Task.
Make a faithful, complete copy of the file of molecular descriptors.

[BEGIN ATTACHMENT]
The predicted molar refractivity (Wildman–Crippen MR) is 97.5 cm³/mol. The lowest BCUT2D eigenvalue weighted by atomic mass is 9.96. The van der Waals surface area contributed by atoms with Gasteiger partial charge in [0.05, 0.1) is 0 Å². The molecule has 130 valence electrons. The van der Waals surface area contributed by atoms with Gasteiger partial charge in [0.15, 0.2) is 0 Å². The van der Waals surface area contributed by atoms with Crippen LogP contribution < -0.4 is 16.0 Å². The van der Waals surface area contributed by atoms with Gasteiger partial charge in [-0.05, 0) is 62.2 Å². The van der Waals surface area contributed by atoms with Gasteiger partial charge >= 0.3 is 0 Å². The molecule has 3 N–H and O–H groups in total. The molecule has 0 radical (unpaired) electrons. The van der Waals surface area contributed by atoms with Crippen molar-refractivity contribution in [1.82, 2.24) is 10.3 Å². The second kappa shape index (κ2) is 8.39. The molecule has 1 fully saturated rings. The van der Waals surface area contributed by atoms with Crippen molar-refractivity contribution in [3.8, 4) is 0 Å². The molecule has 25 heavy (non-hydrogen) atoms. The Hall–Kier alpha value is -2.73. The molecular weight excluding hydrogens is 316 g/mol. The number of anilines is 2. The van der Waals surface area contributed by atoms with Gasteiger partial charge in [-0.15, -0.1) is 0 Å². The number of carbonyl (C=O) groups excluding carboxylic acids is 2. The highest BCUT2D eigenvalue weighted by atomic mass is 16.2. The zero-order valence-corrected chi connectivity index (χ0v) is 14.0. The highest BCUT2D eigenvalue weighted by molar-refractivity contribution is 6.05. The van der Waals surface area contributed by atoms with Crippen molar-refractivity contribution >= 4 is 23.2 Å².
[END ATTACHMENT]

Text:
The predicted molar refractivity (Wildman–Crippen MR) is 97.5 cm³/mol. The lowest BCUT2D eigenvalue weighted by atomic mass is 9.96. The van der Waals surface area contributed by atoms with Gasteiger partial charge in [0.05, 0.1) is 0 Å². The molecule has 130 valence electrons. The van der Waals surface area contributed by atoms with Gasteiger partial charge in [0.15, 0.2) is 0 Å². The van der Waals surface area contributed by atoms with Crippen LogP contribution < -0.4 is 16.0 Å². The van der Waals surface area contributed by atoms with Gasteiger partial charge in [-0.05, 0) is 62.2 Å². The van der Waals surface area contributed by atoms with Gasteiger partial charge >= 0.3 is 0 Å². The molecule has 3 N–H and O–H groups in total. The molecule has 0 radical (unpaired) electrons. The van der Waals surface area contributed by atoms with Crippen molar-refractivity contribution in [1.82, 2.24) is 10.3 Å². The second kappa shape index (κ2) is 8.39. The molecule has 1 fully saturated rings. The van der Waals surface area contributed by atoms with Crippen molar-refractivity contribution in [3.8, 4) is 0 Å². The molecule has 25 heavy (non-hydrogen) atoms. The Hall–Kier alpha value is -2.73. The molecular weight excluding hydrogens is 316 g/mol. The number of anilines is 2. The van der Waals surface area contributed by atoms with Gasteiger partial charge in [-0.15, -0.1) is 0 Å². The number of carbonyl (C=O) groups excluding carboxylic acids is 2. The highest BCUT2D eigenvalue weighted by atomic mass is 16.2. The zero-order valence-corrected chi connectivity index (χ0v) is 14.0. The highest BCUT2D eigenvalue weighted by molar-refractivity contribution is 6.05. The van der Waals surface area contributed by atoms with Crippen molar-refractivity contribution >= 4 is 23.2 Å².